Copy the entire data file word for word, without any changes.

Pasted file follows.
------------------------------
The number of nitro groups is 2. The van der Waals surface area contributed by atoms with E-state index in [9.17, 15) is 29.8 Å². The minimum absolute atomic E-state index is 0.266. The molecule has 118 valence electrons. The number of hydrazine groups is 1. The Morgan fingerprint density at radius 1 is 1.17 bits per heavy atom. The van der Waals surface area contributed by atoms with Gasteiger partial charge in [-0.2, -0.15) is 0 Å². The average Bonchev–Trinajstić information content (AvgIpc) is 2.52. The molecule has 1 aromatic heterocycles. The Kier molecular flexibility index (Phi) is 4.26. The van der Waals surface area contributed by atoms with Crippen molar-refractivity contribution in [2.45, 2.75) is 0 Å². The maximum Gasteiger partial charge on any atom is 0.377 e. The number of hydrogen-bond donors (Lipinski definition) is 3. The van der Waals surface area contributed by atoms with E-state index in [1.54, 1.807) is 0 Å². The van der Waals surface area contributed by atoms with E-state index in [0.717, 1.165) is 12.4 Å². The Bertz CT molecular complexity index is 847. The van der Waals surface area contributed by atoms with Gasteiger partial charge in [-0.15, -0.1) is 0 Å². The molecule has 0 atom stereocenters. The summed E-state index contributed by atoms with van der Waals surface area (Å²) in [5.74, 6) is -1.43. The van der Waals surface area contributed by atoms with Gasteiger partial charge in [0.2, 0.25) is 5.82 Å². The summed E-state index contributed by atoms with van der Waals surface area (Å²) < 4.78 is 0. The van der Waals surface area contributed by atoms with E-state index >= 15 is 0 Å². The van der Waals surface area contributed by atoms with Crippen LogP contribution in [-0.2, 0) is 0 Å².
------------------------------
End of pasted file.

The number of nitro groups is 2. The van der Waals surface area contributed by atoms with E-state index in [9.17, 15) is 29.8 Å². The minimum absolute atomic E-state index is 0.266. The molecule has 118 valence electrons. The number of hydrazine groups is 1. The Morgan fingerprint density at radius 1 is 1.17 bits per heavy atom. The van der Waals surface area contributed by atoms with Gasteiger partial charge in [-0.2, -0.15) is 0 Å². The average Bonchev–Trinajstić information content (AvgIpc) is 2.52. The molecule has 1 aromatic heterocycles. The Kier molecular flexibility index (Phi) is 4.26. The van der Waals surface area contributed by atoms with Crippen molar-refractivity contribution in [2.45, 2.75) is 0 Å². The maximum Gasteiger partial charge on any atom is 0.377 e. The number of hydrogen-bond donors (Lipinski definition) is 3. The van der Waals surface area contributed by atoms with E-state index in [1.54, 1.807) is 0 Å². The van der Waals surface area contributed by atoms with E-state index in [0.717, 1.165) is 12.4 Å². The Bertz CT molecular complexity index is 847. The van der Waals surface area contributed by atoms with Gasteiger partial charge in [-0.15, -0.1) is 0 Å². The molecule has 0 atom stereocenters. The summed E-state index contributed by atoms with van der Waals surface area (Å²) in [5.74, 6) is -1.43. The van der Waals surface area contributed by atoms with Gasteiger partial charge in [0.2, 0.25) is 5.82 Å². The summed E-state index contributed by atoms with van der Waals surface area (Å²) < 4.78 is 0. The van der Waals surface area contributed by atoms with E-state index >= 15 is 0 Å². The van der Waals surface area contributed by atoms with Crippen LogP contribution in [-0.2, 0) is 0 Å².